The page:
The Creep Phenomenon

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Nancy Nelson

In the yin yoga practice, we approach the postures differently. Our time in the pose generates deep release through the connective tissues, thereby leading to longer recovery times. Today we will talk about the concept of creep and how we can be mindful of this phenomenon as we end the practice and move into the day.

The nature of the yin yoga experience is created by…

  • Targeting a body area or energy line
  • Arriving into the posture and finding stillness
  • Exiting the posture slowly
  • Rebound time (look out for a post on this in the coming weeks!)
  • Create new movement or counter movement into the new space

Participating in a yin class will reveal that in this particular style of yoga, we spend quality time in the postures. Fun fact: time in a yin yoga posture can extend from three to twenty minutes! This leads to deep shifts and changes in the tissues of the body, energy flow and the mind.

What is C R E E P?

Creep is defined as the lengthening effect of continued stress (think –pressure) on the tissues. After a yoga practice, you might be able to identify the feeling of looseness that is sensed in the body. This is creep! It is caused and influenced by various factors, but primarily – slow, steady pressure (stress), warmth and long amounts of time.

Both yin and yang yoga (and any physical activity) might cause creep, but it will have different effects based on the environment. See below how the tissues are affected by varying environments.

The yellow rubber band represents a tendon and the tan rubber band represents muscle tissue.

Yang Environment: Warm temperature, shorter holds, quick stress applied.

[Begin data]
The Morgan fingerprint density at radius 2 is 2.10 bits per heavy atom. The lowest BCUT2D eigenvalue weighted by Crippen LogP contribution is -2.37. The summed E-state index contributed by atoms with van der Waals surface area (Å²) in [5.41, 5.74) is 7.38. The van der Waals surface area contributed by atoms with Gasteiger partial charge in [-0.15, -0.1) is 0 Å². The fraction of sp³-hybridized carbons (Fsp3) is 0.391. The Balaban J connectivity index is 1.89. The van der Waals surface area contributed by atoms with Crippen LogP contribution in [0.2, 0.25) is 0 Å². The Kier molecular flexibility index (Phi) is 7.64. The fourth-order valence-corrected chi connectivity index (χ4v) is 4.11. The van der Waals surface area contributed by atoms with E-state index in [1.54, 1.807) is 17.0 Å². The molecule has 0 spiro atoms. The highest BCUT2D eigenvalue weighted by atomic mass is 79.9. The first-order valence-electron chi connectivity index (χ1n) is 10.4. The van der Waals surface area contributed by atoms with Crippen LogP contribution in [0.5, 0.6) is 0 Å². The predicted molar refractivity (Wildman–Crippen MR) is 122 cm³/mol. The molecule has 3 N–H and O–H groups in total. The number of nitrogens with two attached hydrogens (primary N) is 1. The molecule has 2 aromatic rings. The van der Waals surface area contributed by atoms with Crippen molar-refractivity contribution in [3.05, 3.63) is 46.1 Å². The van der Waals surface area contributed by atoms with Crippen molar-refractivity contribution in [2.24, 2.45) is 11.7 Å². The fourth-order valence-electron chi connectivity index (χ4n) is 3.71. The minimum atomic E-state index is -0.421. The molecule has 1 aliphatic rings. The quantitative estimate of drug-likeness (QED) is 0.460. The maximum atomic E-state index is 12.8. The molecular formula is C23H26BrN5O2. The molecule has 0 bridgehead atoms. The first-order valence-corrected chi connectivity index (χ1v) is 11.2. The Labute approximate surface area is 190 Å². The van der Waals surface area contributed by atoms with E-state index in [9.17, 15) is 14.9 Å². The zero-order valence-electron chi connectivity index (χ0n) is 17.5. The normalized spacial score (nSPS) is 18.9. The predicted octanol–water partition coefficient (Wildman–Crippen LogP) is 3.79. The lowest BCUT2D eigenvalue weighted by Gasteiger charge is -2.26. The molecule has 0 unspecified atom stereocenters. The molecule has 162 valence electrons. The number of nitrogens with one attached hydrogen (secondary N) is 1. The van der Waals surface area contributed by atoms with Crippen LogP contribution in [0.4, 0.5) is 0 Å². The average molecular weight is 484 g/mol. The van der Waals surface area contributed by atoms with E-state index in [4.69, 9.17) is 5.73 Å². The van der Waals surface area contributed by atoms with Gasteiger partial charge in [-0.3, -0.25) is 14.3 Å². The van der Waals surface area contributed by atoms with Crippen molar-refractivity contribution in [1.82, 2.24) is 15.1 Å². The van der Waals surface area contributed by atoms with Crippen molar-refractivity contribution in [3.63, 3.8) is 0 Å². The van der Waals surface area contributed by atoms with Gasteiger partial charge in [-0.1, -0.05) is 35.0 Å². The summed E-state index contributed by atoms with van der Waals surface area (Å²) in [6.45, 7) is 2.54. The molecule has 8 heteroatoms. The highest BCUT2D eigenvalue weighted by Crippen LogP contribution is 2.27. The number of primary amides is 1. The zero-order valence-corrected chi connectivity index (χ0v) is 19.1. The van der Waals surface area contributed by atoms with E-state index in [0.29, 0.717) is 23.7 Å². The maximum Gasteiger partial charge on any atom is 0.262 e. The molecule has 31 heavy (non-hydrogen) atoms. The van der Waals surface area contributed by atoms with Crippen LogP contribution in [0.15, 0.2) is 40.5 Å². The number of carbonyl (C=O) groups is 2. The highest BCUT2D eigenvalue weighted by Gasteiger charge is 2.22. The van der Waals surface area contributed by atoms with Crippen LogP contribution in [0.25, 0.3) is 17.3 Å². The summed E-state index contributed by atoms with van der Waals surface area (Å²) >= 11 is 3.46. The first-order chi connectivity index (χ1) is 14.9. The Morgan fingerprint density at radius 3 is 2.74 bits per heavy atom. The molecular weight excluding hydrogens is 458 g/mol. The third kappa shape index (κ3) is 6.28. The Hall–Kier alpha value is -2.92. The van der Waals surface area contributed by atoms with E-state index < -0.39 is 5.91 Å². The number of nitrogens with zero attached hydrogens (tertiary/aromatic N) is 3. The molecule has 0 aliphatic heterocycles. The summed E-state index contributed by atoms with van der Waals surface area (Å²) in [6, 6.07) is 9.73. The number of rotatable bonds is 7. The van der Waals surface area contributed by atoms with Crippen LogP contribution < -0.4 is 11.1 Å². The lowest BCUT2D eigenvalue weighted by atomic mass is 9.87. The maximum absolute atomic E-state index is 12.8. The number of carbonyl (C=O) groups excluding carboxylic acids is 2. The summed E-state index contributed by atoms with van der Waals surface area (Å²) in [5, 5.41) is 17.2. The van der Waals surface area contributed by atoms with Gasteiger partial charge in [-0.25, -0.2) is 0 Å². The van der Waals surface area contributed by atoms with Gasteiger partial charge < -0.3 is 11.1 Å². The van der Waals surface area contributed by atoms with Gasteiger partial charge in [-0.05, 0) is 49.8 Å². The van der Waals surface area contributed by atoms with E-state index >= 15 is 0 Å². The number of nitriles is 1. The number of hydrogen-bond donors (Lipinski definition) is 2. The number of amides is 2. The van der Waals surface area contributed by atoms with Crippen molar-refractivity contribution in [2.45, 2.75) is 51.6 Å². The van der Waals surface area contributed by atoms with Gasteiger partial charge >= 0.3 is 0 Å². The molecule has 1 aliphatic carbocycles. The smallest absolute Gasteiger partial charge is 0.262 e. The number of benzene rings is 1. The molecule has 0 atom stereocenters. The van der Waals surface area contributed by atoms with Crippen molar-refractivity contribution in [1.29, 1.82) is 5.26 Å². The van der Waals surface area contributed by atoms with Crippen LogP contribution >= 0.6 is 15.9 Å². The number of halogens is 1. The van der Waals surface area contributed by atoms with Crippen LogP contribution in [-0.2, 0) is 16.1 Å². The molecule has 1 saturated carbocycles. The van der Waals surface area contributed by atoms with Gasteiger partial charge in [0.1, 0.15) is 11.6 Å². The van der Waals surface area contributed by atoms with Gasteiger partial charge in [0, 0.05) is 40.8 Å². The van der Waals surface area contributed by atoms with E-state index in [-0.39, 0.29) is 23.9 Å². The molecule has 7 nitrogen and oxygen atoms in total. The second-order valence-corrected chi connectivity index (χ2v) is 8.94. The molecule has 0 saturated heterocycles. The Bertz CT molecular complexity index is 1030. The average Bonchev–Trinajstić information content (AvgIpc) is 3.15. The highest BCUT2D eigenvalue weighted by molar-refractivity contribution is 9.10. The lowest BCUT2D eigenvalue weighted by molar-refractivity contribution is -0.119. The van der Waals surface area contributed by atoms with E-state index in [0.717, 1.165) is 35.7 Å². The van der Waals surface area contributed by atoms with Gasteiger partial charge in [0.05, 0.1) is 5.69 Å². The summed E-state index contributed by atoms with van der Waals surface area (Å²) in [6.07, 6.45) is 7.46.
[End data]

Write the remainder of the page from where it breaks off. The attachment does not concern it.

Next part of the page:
Yin Environment: Cool temperature, longer holds, static stress applied.

This example shows that in a yang environment, the muscle experiences the largest amount of creep. Muscle tissue recovers much quicker than connective tissue. That is why that loosey-goosey feeling may not last all day after an intense yang practice. Whereas in a yin practice, the tendon is also affected. Now, the above photo is obviously just an exaggeration to provide some insight into the different ways environment affects tissues. Tendons will not grow or lengthen quite this much in a literal sense, but will certainly be affected by a yin approach and environment and will lead to longer recovery times as our deeper tissues, require longer to settle and heal. You can learn more about yin tissues in the following webinar…

In an article called “Creep and Counterposes” by Bernie Clark, he uses the example of a piece of silly putty stuck to a wall. The image in his article shows the putty slowly lengthening down the wall over a long period of time with the pressure of gravity. This is a great way to picture how a 75 minute yin practice might affect your tissues for the rest of the day!

How long does it last?

If you’ve read this far, you may be wondering what the implications are of this creep phenomenon on safe movement for healthy recovery of the tissues post-yoga. As we mentioned earlier, exiting the pose should take time. I like to encourage students to approach the entry and exit of the posture as a snail would. Slow, mindful transitions are going to serve you best.